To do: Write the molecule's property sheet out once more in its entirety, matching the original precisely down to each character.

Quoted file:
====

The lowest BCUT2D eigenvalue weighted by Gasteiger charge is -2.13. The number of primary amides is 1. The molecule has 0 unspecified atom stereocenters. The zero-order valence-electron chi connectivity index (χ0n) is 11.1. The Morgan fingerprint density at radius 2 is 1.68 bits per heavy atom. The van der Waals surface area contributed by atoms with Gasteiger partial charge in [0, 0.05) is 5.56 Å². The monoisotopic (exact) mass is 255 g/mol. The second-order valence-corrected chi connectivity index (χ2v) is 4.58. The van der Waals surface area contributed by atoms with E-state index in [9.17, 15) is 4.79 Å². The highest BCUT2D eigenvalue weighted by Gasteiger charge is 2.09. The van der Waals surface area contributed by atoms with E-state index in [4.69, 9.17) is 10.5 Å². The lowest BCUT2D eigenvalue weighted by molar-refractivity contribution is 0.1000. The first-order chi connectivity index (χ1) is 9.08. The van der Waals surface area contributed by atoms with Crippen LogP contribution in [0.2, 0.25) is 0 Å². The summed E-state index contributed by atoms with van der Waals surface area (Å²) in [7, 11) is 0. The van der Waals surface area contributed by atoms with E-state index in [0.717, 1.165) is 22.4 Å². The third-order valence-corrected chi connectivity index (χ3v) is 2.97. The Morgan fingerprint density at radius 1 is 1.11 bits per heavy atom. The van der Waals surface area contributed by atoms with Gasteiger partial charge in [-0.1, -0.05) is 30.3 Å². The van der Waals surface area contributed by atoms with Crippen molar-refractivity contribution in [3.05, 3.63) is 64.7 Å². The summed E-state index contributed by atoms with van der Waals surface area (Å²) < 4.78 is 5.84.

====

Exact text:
The lowest BCUT2D eigenvalue weighted by Gasteiger charge is -2.13. The number of primary amides is 1. The molecule has 0 unspecified atom stereocenters. The zero-order valence-electron chi connectivity index (χ0n) is 11.1. The Morgan fingerprint density at radius 2 is 1.68 bits per heavy atom. The van der Waals surface area contributed by atoms with Gasteiger partial charge in [0, 0.05) is 5.56 Å². The monoisotopic (exact) mass is 255 g/mol. The second-order valence-corrected chi connectivity index (χ2v) is 4.58. The van der Waals surface area contributed by atoms with E-state index in [9.17, 15) is 4.79 Å². The highest BCUT2D eigenvalue weighted by Gasteiger charge is 2.09. The van der Waals surface area contributed by atoms with E-state index in [4.69, 9.17) is 10.5 Å². The lowest BCUT2D eigenvalue weighted by molar-refractivity contribution is 0.1000. The first-order chi connectivity index (χ1) is 9.08. The van der Waals surface area contributed by atoms with Crippen LogP contribution in [0.2, 0.25) is 0 Å². The summed E-state index contributed by atoms with van der Waals surface area (Å²) in [7, 11) is 0. The van der Waals surface area contributed by atoms with E-state index in [0.717, 1.165) is 22.4 Å². The third-order valence-corrected chi connectivity index (χ3v) is 2.97. The Morgan fingerprint density at radius 1 is 1.11 bits per heavy atom. The van der Waals surface area contributed by atoms with Gasteiger partial charge in [-0.1, -0.05) is 30.3 Å². The van der Waals surface area contributed by atoms with Crippen molar-refractivity contribution in [3.05, 3.63) is 64.7 Å². The summed E-state index contributed by atoms with van der Waals surface area (Å²) < 4.78 is 5.84.